The online MBA is still the new kid in town. You can see it in the data, because the numbers just aren’t as gaudy as you’ll find at full-time programs. Take acceptance rate, for instance. The lowest acceptance rate among the 35 schools in the 2019 Poets&Quants Online MBA Ranking was at the University of Texas-Dallas Jindal School of Management at 43%, up from 39% last year. The lowest acceptance rate in our most recent ranking of full-time programs? Stanford GSB’s notorious 5.7%.
Acceptance rate is a good indicator of where a program will fall in our ranking: for the most part, if it’s harder to get in, that means you want to get in. In our new ranking, UT-Dallas is No. 10, Florida Warrington is No. 7, and USC Marshall is N0. 1. Michigan-Dearborn and RIT-Saunders, meanwhile, are solid and well-established programs.
At the other end of the spectrum is the University of Tennessee-Chattanooga and the University of Massachusetts-Lowell, each with an acceptance rate this year of 92%. Those two programs are ranked 23rd and 29th, respectively. (See our complete ranking of online MBA programs here.)
All of which is not to say that other measures are irrelevant. Look at average GMAT scores, for example. The top schools there, led by CMU Tepper’s 651, all are at or near the top of the overall ranking (USC Marshall is third at 648). The one exception is the University of Cincinnati’s Lindner College of Business, No. 20 overall but No. 4 in average GMAT at 643.
(See the next page for acceptance rates, average GMAT and GRE scores, and average undergraduate GPAs at the 35 schools in P&Q‘s 2019 online MBA ranking.)
EXPLAINING THE GAP BETWEEN ONLINE & FT ACCEPTANCE RATES
Ash Soni, executive associate dean for academic programs at Indiana University Kelley School of Business, spoke to Poets&Quants earlier this year to explain the discrepancies between most schools’ online and full-time admissions data. Bottom line: Online programs are picking from a pool of self-selected professionals who already know they “fit” with the programs they’re applying to.
“Clearly the acceptance rates are higher in the online space, and I think that stems from the fact that online students know what they’re looking for,” Soni said. “They’ve been working for a little longer than the full-time MBA students, and working in the areas of their interest. A lot of them tend to be engineers and scientists who are moving into management-type positions. So they are looking for very specific things, and they tend to engage with us a lot earlier — so they come in and start talking to us about what they’re looking for, and whether our program can deliver what they’re looking for, and so there tends to be a lot more discussion up front with our people. So what happens is, as they talk to us about our program, there’s a lot more self-selection going on, and if the fit is there, they go ahead and apply. If the fit isn’t there, they may be talking to other schools that have a better fit for them. And that explains why the acceptance rates are much higher.”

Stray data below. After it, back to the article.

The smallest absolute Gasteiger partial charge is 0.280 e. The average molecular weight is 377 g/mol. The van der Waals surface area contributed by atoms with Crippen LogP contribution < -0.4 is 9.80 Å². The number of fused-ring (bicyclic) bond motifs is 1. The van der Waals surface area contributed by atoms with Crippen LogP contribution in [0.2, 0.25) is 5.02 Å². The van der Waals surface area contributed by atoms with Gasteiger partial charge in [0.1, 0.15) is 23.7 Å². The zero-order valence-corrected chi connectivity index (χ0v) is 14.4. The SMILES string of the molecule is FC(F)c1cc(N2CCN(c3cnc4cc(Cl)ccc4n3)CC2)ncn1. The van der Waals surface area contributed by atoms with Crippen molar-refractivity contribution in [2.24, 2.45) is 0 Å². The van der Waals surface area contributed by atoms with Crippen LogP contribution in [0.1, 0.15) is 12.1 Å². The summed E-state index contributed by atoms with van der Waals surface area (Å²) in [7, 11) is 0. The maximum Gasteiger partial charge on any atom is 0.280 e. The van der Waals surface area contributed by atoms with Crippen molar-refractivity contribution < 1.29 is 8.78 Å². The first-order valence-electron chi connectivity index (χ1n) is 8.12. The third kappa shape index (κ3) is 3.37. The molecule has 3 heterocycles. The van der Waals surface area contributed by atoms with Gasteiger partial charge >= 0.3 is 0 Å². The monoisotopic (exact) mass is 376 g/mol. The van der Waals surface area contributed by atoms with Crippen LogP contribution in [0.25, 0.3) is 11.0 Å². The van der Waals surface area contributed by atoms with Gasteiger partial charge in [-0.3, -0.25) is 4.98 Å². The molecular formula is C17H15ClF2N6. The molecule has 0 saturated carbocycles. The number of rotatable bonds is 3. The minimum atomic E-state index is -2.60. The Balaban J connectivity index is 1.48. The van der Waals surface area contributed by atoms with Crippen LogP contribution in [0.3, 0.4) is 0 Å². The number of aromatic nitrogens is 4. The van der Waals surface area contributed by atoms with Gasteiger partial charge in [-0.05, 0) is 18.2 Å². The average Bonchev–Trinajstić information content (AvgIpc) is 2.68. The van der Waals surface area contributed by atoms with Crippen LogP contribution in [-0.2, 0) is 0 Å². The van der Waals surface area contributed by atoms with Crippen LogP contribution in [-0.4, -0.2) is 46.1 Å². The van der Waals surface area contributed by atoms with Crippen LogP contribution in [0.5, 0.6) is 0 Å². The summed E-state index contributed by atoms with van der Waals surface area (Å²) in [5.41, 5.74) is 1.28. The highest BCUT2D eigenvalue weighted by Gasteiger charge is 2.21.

Kelley’s online program is ranked No. 3 by P&Q (down a spot from last year) and No. 2 by U.S. News & World Report. Its full-time program is ranked 21st and 27th, respectively. As far as admissions data discrepancies between online and full-time MBA programs, the Bloomington school is unremarkable: a 41-point gap in acceptance rate (76% online, 35% FT), a 39-point gap in average GMAT scores (638 online, 677 FT), and very similar average GPA scores (3.43 versus 3.38). A similar case can be found at most of the 35 schools ranked by P&Q, and the reason is no mystery.
“The way the process works, they come in and they inquire and we talk to them,” Soni said of potential online MBA applicants. “Talking could be as short as 45 minutes or an hour, or it can linger on for several days — they may want to come back and talk to a faculty member or department of their interest. So it tends to be a little more prolonged, and these students tend to know what they’re looking for. And if the fit is there, they go ahead and apply. So the number of applications tend to be fewer that way, and the acceptances tend to be higher, because they’ve already gone through that self-selection process.”
‘EVERYBODY’S DOING IT TO SOME DEGREE’
If you doubt that the online MBA is the future of the degree, the University of Michigan Ross School of Business would like to have a word with you. Michigan Ross, whose full-time MBA is currently ranked No. 7 by U.S. News & World Report, announced in August that it would launch a part-time MBA online in fall 2019, making it the highest-ranked U.S. school to commit so much to online instruction. But others are sure to follow.
“Ross isn’t the only school innovating on the online frontier — everybody’s doing it to some degree,” Wally Hopp, Michigan’s associate dean for the part-time MBA and director of the new Part-time Online MBA, told P&Q in August. “The question is, what’s going to shake out to be the right way? What are the best practices? … We think that it would be criminal on our part to ignore the huge developments that have taken place in the online space.”
Surely other elite B-schools feel the same. Don’t be surprised to see the top-tier programs commit more to the digital delivery of graduate business education in the coming year.